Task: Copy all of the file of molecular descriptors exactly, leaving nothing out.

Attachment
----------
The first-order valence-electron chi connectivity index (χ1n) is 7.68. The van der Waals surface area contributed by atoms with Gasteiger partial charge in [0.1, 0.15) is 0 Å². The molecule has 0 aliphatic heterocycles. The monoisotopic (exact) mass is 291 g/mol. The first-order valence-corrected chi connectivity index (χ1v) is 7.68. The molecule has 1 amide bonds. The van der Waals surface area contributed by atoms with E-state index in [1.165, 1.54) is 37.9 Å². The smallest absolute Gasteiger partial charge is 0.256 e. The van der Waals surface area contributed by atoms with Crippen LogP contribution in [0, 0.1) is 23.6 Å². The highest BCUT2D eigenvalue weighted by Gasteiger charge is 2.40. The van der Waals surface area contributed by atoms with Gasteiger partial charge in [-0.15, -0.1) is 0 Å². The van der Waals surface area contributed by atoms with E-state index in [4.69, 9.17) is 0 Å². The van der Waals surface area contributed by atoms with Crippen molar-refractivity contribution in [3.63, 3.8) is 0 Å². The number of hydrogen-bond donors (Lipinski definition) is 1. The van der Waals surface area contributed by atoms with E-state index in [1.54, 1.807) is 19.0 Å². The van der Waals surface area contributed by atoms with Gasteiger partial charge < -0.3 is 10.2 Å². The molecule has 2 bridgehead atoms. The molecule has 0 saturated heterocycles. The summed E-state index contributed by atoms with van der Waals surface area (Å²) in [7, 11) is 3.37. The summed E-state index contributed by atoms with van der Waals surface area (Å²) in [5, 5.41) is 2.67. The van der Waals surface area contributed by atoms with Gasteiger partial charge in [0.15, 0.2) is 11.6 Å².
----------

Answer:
The first-order valence-electron chi connectivity index (χ1n) is 7.68. The van der Waals surface area contributed by atoms with Gasteiger partial charge in [0.1, 0.15) is 0 Å². The molecule has 0 aliphatic heterocycles. The monoisotopic (exact) mass is 291 g/mol. The first-order valence-corrected chi connectivity index (χ1v) is 7.68. The molecule has 1 amide bonds. The van der Waals surface area contributed by atoms with E-state index in [1.165, 1.54) is 37.9 Å². The smallest absolute Gasteiger partial charge is 0.256 e. The van der Waals surface area contributed by atoms with Crippen LogP contribution in [0, 0.1) is 23.6 Å². The highest BCUT2D eigenvalue weighted by Gasteiger charge is 2.40. The van der Waals surface area contributed by atoms with Gasteiger partial charge in [-0.15, -0.1) is 0 Å². The van der Waals surface area contributed by atoms with E-state index in [4.69, 9.17) is 0 Å². The van der Waals surface area contributed by atoms with Crippen molar-refractivity contribution in [3.63, 3.8) is 0 Å². The number of hydrogen-bond donors (Lipinski definition) is 1. The van der Waals surface area contributed by atoms with E-state index in [1.54, 1.807) is 19.0 Å². The van der Waals surface area contributed by atoms with Gasteiger partial charge < -0.3 is 10.2 Å². The molecule has 2 bridgehead atoms. The molecule has 0 saturated heterocycles. The summed E-state index contributed by atoms with van der Waals surface area (Å²) in [7, 11) is 3.37. The summed E-state index contributed by atoms with van der Waals surface area (Å²) in [5, 5.41) is 2.67. The van der Waals surface area contributed by atoms with Gasteiger partial charge in [0.15, 0.2) is 11.6 Å².